The thing is we were able to appreciate real human eye/hand skills....now it is so much more. ....and yet much less skills for some!

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Re: Stefan Edberg

Post by noleisthebest on Fri Apr 11, 2014 5:55 pm

Yes, then players could be compared according to their talent, now they can't as many mask the lack of it with technology and fitness.
In that clip the gap in talent is so obvious.

That's why I think Fed's game is head and shoulders above them all, there is so much of it and the challenge is on more than one level.

I suppose then, it was exhausting in a different way,  all out attacking tennis although great fun isn't quite a walk in the park, you are so vulnerable at the net.

We like to look back at the old days nostalgically as it was a more human and forgiving time. And it's so cool to have them all back in the game now as coaches and commentators. I like that big tennis family feel.

It was very competitive even then, too, but not as cutthroat as now when it's gone beyond tasteful in so many ways...

I don't want to go into another Nadal moan mode, but I can't help being upset with the price tennis had to pay for him.

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Re: Stefan Edberg

Post by Tenez on Fri Apr 11, 2014 6:20 pm

Hewitt is one of the first who took the sport to crazy fitness. He looks average now but back then his fitness was H&S above everybody else.

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Re: Stefan Edberg

Post by noleisthebest on Fri Apr 11, 2014 7:06 pm

Tenez wrote:Hewitt is one of the first who took the sport to crazy fitness. He looks average now but back then his fitness was H&S above everybody else.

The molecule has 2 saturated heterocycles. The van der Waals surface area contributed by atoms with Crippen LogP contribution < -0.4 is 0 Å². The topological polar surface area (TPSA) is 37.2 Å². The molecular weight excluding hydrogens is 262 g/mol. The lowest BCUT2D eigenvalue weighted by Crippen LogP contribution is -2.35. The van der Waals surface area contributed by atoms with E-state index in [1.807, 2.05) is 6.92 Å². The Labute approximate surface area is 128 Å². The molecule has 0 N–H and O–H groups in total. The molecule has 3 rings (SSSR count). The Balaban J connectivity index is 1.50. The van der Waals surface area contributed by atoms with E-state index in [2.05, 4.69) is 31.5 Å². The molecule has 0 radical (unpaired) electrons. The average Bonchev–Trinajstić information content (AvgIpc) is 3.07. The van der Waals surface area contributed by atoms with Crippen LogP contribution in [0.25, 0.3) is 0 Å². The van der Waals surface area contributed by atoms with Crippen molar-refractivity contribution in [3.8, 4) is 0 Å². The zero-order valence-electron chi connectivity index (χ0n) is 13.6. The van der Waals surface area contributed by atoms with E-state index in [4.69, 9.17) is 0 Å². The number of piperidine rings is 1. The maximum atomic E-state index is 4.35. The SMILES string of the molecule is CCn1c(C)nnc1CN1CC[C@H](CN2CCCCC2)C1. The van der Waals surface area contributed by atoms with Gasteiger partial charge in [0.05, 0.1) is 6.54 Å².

I thought the same this morning. He is the turning point of plastic, gut busting tennis.
Nothing was easy about him...Nadal makes him look like a pussycat, though.

That AO 2012 final...I really hope it to be the burial tombstone we'll look back on one day and say that was the beginning of the end of it.

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Re: Stefan Edberg

Post by summerblues on Sat Apr 12, 2014 2:32 pm

Edberg is my third all-time favorite player behind McEnroe and Federer.

Remember that 91 USO final - I was flying to North America the next day for what I thought would be a couple of years of school before I would return back home........

I enjoyed his Wimbledon finals against Becker. I did not like Becker much and I was a fan of Edberg, so it was quite emotional. I may be imagining it and mixing up memories from various matches but - in my mind at least - Edberg was a break down in the fifth set in one of those matches and somewhere around there he produced this fantastic lob before going on to win.

Remember his Wimbledon match against Stich - he lost in four sets even though he was never broken the whole match.

I loved his BH and his net play. He looked so smooth and athletic while playing. I was a bigger fan of McEnroe and I think Mac's volleys were better but something about Edberg's volleys was so "textbook", more so than even Mac's.